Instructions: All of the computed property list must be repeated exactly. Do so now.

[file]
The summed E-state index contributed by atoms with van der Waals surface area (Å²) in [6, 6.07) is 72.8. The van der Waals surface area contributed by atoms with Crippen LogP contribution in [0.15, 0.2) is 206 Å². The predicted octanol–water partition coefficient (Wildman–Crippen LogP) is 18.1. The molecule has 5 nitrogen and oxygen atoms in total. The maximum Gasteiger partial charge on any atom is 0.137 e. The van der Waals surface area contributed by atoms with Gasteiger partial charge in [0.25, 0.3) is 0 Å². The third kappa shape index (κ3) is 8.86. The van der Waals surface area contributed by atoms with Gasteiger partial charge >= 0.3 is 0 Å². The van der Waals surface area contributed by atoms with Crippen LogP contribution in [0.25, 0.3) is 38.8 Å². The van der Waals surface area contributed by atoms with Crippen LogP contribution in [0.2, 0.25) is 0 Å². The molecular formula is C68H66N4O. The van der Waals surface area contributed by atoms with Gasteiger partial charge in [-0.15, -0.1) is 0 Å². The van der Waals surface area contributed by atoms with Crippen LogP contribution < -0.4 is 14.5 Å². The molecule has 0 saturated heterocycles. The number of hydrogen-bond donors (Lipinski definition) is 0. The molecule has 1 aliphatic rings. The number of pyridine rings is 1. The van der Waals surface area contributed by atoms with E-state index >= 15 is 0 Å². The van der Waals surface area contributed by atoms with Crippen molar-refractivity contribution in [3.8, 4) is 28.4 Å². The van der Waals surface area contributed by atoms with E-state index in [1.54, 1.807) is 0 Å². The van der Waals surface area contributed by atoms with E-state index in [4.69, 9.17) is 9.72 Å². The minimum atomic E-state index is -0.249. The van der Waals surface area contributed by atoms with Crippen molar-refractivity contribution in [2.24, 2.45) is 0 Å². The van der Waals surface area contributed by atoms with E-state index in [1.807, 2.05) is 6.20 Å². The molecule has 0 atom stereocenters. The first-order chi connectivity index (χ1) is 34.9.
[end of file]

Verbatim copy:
The summed E-state index contributed by atoms with van der Waals surface area (Å²) in [6, 6.07) is 72.8. The van der Waals surface area contributed by atoms with Crippen LogP contribution in [0.15, 0.2) is 206 Å². The predicted octanol–water partition coefficient (Wildman–Crippen LogP) is 18.1. The molecule has 5 nitrogen and oxygen atoms in total. The maximum Gasteiger partial charge on any atom is 0.137 e. The van der Waals surface area contributed by atoms with Gasteiger partial charge in [0.25, 0.3) is 0 Å². The third kappa shape index (κ3) is 8.86. The van der Waals surface area contributed by atoms with Gasteiger partial charge >= 0.3 is 0 Å². The van der Waals surface area contributed by atoms with Crippen LogP contribution in [0.25, 0.3) is 38.8 Å². The van der Waals surface area contributed by atoms with Crippen LogP contribution in [0.2, 0.25) is 0 Å². The molecular formula is C68H66N4O. The van der Waals surface area contributed by atoms with Gasteiger partial charge in [-0.15, -0.1) is 0 Å². The van der Waals surface area contributed by atoms with Crippen LogP contribution < -0.4 is 14.5 Å². The molecule has 0 saturated heterocycles. The number of hydrogen-bond donors (Lipinski definition) is 0. The molecule has 1 aliphatic rings. The number of pyridine rings is 1. The van der Waals surface area contributed by atoms with E-state index >= 15 is 0 Å². The van der Waals surface area contributed by atoms with Crippen molar-refractivity contribution in [3.8, 4) is 28.4 Å². The van der Waals surface area contributed by atoms with E-state index in [1.54, 1.807) is 0 Å². The van der Waals surface area contributed by atoms with E-state index in [4.69, 9.17) is 9.72 Å². The minimum atomic E-state index is -0.249. The van der Waals surface area contributed by atoms with Crippen molar-refractivity contribution in [2.24, 2.45) is 0 Å². The van der Waals surface area contributed by atoms with E-state index in [1.807, 2.05) is 6.20 Å². The molecule has 0 atom stereocenters. The first-order chi connectivity index (χ1) is 34.9.